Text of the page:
A Good Apology is an Acknowledgement
“I’m afraid if I tell him I’m sorry, then it will confirm what he already thinks – that I’m a bad person.”
This came from a woman who had recently disclosed her affairs to her partner, and was now dealing with the aftermath. The partner raged and despaired, felt impotent and useless, and above all was deeply hurt. He desperately needed to hear something from her, but neither of them knew how to proceed.
He first asked for all the details – who, what, when, where, and why. I slowed down this inquiry, as it could lead to more unnecessary pain, and new knowledge that could never be unknown. As he reflected on why he wanted this information, he realized it was more about regaining some sense of power and control in a situation where he felt very powerless.
She and I pivoted toward crafting a really good apology, one that focused on his needs rather than hers.
Times Are Tense
I first began this post in response to the #MeToo tumult, to help us move forward in our challenging conversations. Now, I am finishing it during a very different movement in our culture – one in which our worlds are smaller, and for most of us, confined to our homes.
As we navigate this new way of life during the coronavirus pandemic, we find ourselves spending lots of time with roommates, family members and partners. We’re used to having many outlets during our day where we engage with others, or simply have time with ourselves. Now we’re confined to sharing small habitats, and seeing the same faces again and again.
It’s no surprise that we’re fighting. The conflicts we had before are now amplified.
Anatomy of an Apology
Last year, I had the opportunity to study with brilliant sex educator, Bianca Laureano, and one of the many tools she offered is how to give a proper apology. In an era when we are facing many opportunities to address our mistakes, I found Bianca’s simple steps powerful and grounding.
How to Apologize
- Acknowledge your specific actions. This means taking responsibility for what you actually did. Try to be precise and clear, without minimizing or exaggerating. What exactly happened?
- Acknowledge impact. The temptation here is to explain your intention; however, this is not the time. Hold that impulse and stick to how others were impacted by your actions.
- Be clear about what you will do to change behavior. This is where accountability comes in. What did you learn? What concrete steps will you take to make changes?
Avoid These Common Mistakes
- Empty Apology – This lacks substance. A common example of this is: “I’m sorry you feel that way…”
- Denial – It’s challenging to hear that we’ve hurt someone, especially when we intended otherwise. Take a deep breath and pause before responding. Allow yourself time to listen fully.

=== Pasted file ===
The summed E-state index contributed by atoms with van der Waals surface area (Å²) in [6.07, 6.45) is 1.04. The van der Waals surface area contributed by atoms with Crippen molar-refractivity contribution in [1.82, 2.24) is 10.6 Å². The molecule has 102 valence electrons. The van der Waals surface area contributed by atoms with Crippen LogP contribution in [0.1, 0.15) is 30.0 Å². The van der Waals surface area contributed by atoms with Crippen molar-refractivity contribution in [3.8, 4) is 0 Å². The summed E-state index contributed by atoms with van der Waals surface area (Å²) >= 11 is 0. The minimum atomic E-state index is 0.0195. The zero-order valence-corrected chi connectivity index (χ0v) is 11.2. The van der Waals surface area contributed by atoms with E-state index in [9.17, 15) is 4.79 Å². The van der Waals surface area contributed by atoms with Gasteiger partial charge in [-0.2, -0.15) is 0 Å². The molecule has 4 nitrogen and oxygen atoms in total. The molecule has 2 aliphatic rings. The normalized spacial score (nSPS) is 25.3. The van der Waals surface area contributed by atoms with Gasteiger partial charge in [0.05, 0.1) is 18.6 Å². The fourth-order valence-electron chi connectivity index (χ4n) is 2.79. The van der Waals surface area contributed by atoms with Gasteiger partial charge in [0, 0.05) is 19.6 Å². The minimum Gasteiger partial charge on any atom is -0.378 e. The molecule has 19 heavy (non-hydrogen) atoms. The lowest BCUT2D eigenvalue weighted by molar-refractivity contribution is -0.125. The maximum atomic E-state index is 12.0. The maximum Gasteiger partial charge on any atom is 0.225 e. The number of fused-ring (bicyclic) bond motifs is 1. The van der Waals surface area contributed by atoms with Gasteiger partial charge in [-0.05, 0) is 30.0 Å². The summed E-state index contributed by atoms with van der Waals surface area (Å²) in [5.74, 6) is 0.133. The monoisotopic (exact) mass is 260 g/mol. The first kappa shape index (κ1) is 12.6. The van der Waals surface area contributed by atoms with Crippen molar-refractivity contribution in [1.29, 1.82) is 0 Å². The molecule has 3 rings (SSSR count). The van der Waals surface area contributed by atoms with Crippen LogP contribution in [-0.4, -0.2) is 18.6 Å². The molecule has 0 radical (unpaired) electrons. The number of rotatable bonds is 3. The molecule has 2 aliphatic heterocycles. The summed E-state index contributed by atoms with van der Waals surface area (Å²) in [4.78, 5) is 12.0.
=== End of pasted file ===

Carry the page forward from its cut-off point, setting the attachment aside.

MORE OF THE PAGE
- Excessive apologizing: Refrain from apologizing over and over again. Take the time to give a complete and contemplated apology, and then let it be. Repeating yourself keeps the attention on you and can take away from others’ healing.
- Incomplete apology: This lacks the above components and is thus incomplete. Notice a sense of urgency to react, and instead slow down.
We’ve all done things for which we could apologize, and we all have wounded parts that could use an apology.
Notice if your attention gets drawn more toward one or the other – where you’ve hurt, or where you’ve been hurt.
I believe we’ve all made mistakes for which we could stand to apologize. We behave now in ways that we later understand differently, as we learn to reflect on our actions and their impacts. If we’re lucky, we’re learning and growing, and thus can always change our minds.
Our relationships are strongest once they have survived the process of rupture and repair. When all is nicey-nice, we have yet to test the strength of our bond. This doesn’t mean we should intentionally trample on others’ feelings to get “real.” However, our blunders truly can become opportunities to deepen into resilient intimacy.
Take a few moments to think about a situation in your own life for which you could apologize. Write your response to each of these three prompts above: take responsibility, acknowledge impact, and address accountability. You don’t have to share what you’ve written, so be honest.
Take a deep breath, and let it all out. Notice how you feel going through this process. This is vulnerable work. If you learned about your impact because someone expressed their perspective, thank them. Lean on your support system to get what you need.
Consider apologizing to a person who was impacted by your actions. If you choose to do so, you will now have a framework to share with meaning and power, keeping the focus on harm caused, rather than who is to blame or your own defense.
Serious betrayal requires repair work over time to build trust. Harriet Lerner, PhD has been studying apologies for decades, and has written a book on the subject. Talking with a therapist can help facilitate this repair in your relationship.